Toronto’s vacancy rate at a 15-year low, experts call for purpose-built rental
MARK BLINCH/THE GLOBE AND MAIL FILE PHOTO
The Greater Toronto Area’s condominium boom is failing to produce enough larger, family-friendly units to accommodate a coming wave of millennials due to hit prime child-bearing age, a new report warns.
A study by Ryerson University’s City Building Institute and Urbanation, a real estate consulting firm, says that only 41 per cent of condominiums under construction or in preconstruction in the GTA have at least two bedrooms. That’s down from 67 per cent in buildings completed in the 1990s.
After a decade spent catering to millennials in the 25-34 age demographic and building small studio or one-bedroom condos, the report says, the city faces a shortage of large units as that cohort ages and starts having children. The GTA will be home to an additional 207,000 residents in the 35-44 age bracket over the next decade, steeper growth in that demographic than it has seen for 20 years.
The report, entitled Bedrooms in the Sky: Is Toronto Building the Right Condo Supply?, warns that many of those millennials will be looking to “upsize” and find larger – and affordable – condos in which to raise families in the city. But if they cannot find those units, the report says, they may be forced to seek more affordable housing on the city’s fringes, or even beyond the province’s Greenbelt.
According to new census numbers released this past month, Toronto has outpaced Vancouver as the country’s least affordable city for housing, with Statistics Canada reporting that 33.4 per cent of Toronto households spent more than 30 per cent of their income on housing costs in 2016.
To make things worse, also competing with millennials for those scarce larger condo units will be a cohort of downsizing baby boomers. The report says that over the next decade, 484,000 people in the GTA will turn 65.
“We may have been able to get by without building a lot of family housing over the last 10 years because the big demographic, millennials, have been young, they haven’t needed family-friendly housing,” said Graham Haines, research and policy manager for the Ryerson City Building Institute and one of the report’s authors. “Over the next 10 years, that’s going to be changing.”
He says policies and incentives need to be devised to encourage developers to build affordable mid-rise condo projects with larger units, perhaps in areas outside the downtown.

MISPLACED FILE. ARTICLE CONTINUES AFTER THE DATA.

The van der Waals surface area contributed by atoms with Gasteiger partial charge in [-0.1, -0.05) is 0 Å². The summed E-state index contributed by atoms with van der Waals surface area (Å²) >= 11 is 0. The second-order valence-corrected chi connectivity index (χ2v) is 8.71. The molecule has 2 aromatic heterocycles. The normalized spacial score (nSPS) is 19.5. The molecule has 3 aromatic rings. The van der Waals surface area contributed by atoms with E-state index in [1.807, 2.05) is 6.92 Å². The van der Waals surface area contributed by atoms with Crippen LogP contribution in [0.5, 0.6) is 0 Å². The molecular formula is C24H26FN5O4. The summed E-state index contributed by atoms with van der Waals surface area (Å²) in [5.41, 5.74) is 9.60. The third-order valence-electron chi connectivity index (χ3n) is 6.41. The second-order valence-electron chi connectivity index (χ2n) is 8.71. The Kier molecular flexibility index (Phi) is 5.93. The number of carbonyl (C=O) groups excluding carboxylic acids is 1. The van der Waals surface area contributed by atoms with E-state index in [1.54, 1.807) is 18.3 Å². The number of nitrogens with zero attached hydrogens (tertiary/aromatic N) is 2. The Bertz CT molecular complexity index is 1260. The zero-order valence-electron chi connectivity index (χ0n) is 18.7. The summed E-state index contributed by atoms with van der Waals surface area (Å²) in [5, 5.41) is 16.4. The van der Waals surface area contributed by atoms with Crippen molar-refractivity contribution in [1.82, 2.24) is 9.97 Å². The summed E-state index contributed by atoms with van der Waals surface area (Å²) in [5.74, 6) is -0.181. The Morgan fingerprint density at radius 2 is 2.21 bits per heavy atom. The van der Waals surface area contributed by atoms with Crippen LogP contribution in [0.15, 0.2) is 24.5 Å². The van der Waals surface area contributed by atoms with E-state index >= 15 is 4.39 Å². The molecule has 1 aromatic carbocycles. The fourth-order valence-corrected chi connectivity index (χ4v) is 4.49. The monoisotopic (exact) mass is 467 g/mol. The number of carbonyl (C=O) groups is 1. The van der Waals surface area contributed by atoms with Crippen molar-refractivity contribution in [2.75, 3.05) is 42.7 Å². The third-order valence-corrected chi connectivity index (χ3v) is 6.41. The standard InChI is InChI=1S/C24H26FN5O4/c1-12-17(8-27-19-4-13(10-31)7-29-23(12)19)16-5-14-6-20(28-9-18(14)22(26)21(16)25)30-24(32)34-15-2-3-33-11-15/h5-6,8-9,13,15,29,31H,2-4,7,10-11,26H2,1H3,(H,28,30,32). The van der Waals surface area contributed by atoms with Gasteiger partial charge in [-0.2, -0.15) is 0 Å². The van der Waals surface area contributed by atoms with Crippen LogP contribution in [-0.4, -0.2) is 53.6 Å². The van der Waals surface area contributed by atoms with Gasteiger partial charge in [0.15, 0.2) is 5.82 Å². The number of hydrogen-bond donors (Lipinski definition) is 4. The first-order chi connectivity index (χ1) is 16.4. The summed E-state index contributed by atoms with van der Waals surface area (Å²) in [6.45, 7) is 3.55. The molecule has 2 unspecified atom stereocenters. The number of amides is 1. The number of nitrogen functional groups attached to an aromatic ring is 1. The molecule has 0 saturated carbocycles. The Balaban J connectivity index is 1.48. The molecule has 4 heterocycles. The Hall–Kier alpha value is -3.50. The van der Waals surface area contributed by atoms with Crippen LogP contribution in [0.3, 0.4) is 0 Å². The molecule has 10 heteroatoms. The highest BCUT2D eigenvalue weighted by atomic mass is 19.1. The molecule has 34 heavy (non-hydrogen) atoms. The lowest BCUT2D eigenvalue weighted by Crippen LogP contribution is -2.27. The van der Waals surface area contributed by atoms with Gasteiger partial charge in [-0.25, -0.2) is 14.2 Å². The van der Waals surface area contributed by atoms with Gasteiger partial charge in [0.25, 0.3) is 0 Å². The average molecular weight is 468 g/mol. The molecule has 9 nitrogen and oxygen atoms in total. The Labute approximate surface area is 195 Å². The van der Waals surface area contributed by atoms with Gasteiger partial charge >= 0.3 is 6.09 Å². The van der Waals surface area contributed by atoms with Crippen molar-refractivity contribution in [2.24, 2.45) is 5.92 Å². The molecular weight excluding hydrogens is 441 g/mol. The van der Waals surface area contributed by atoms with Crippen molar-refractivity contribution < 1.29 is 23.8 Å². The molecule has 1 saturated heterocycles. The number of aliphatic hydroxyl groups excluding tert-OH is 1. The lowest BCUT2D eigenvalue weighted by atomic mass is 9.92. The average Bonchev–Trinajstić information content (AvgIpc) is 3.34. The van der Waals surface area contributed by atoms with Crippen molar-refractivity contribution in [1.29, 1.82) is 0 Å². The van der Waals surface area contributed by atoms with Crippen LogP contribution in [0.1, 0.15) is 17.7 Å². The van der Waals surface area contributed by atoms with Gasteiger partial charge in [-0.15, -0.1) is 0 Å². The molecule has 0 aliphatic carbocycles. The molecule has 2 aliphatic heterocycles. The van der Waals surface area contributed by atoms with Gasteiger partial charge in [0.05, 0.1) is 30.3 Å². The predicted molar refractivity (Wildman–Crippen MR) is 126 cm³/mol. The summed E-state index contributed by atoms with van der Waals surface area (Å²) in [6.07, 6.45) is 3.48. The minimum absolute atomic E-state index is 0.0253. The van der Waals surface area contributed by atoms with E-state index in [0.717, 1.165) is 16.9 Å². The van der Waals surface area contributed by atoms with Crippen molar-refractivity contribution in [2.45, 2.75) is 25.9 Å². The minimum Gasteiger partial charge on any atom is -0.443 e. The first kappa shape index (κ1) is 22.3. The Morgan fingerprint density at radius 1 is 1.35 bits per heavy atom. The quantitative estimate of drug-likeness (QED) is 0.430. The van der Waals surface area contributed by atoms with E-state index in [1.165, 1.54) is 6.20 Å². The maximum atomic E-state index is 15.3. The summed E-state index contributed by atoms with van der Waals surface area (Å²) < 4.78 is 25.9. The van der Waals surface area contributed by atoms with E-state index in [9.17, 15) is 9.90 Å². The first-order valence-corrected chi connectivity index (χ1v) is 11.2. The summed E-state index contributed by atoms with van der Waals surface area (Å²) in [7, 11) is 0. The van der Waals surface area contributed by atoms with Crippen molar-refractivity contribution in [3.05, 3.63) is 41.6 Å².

Politicians and planners in the City of Toronto have fretted for years about the lack of family-friendly condos in the rapidly growing downtown. Earlier this year, after a two-year development process, the city produced a series of proposed design guidelines to better accommodate children in the city’s “vertical communities.”
The city’s previous efforts appear to have had modest effects. Ryerson’s report does show a modest increase in the number of units with two or more bedrooms in the development pipeline, due to city demands for minimum numbers of three-bedroom units during the rezoning process. However, the report notes, with three-bedroom condos average $918,000, many families cannot afford them.
David Fleming, a Toronto real estate agent and industry blogger, says attempts to force developers to produce family-friendly condos are swimming against powerful market tides, as many developers believe they can make more money selling small condos. Even when prodded to produce more two- and three-bedroom units, some developers have made them so small they still cater to the single and childless, and not families, he says.
“The planners’ heart was in the right place. The city stepped in and said we need more three-bedroom condos. … The problem with that is they didn’t say how big they needed to be,” Mr. Fleming said. “So what you’ve seen is a heck of a lot of 750-square-foot, three bedroom, two-bathroom condos … It’s basically like building a dorm.”
Original Link: HERE